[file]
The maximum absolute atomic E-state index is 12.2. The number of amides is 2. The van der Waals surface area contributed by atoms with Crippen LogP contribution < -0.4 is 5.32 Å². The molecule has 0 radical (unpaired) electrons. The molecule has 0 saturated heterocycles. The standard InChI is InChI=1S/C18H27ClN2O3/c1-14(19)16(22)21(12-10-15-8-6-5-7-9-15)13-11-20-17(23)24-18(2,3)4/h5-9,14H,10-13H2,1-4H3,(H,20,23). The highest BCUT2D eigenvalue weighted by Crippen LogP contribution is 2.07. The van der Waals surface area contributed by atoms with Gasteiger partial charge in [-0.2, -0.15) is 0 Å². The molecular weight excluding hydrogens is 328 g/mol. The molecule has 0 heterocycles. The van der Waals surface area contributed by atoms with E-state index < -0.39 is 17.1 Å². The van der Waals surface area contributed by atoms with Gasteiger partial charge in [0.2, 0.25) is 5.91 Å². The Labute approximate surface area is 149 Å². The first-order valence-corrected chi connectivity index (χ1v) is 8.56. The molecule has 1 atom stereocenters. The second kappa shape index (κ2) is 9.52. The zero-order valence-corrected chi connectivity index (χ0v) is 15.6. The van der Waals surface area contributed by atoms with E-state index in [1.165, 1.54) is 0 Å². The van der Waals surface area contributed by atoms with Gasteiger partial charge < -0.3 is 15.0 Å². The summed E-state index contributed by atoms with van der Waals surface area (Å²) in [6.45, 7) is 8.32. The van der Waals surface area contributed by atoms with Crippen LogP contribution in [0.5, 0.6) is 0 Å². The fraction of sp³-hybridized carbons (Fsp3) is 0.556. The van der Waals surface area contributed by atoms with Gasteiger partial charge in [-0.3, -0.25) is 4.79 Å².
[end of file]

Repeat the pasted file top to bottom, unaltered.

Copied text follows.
The maximum absolute atomic E-state index is 12.2. The number of amides is 2. The van der Waals surface area contributed by atoms with Crippen LogP contribution < -0.4 is 5.32 Å². The molecule has 0 radical (unpaired) electrons. The molecule has 0 saturated heterocycles. The standard InChI is InChI=1S/C18H27ClN2O3/c1-14(19)16(22)21(12-10-15-8-6-5-7-9-15)13-11-20-17(23)24-18(2,3)4/h5-9,14H,10-13H2,1-4H3,(H,20,23). The highest BCUT2D eigenvalue weighted by Crippen LogP contribution is 2.07. The van der Waals surface area contributed by atoms with Gasteiger partial charge in [-0.2, -0.15) is 0 Å². The molecular weight excluding hydrogens is 328 g/mol. The molecule has 0 heterocycles. The van der Waals surface area contributed by atoms with E-state index < -0.39 is 17.1 Å². The van der Waals surface area contributed by atoms with Gasteiger partial charge in [0.2, 0.25) is 5.91 Å². The Labute approximate surface area is 149 Å². The first-order valence-corrected chi connectivity index (χ1v) is 8.56. The molecule has 1 atom stereocenters. The second kappa shape index (κ2) is 9.52. The zero-order valence-corrected chi connectivity index (χ0v) is 15.6. The van der Waals surface area contributed by atoms with E-state index in [1.165, 1.54) is 0 Å². The van der Waals surface area contributed by atoms with Gasteiger partial charge < -0.3 is 15.0 Å². The summed E-state index contributed by atoms with van der Waals surface area (Å²) in [6.45, 7) is 8.32. The van der Waals surface area contributed by atoms with Crippen LogP contribution in [0.5, 0.6) is 0 Å². The fraction of sp³-hybridized carbons (Fsp3) is 0.556. The van der Waals surface area contributed by atoms with Gasteiger partial charge in [-0.3, -0.25) is 4.79 Å².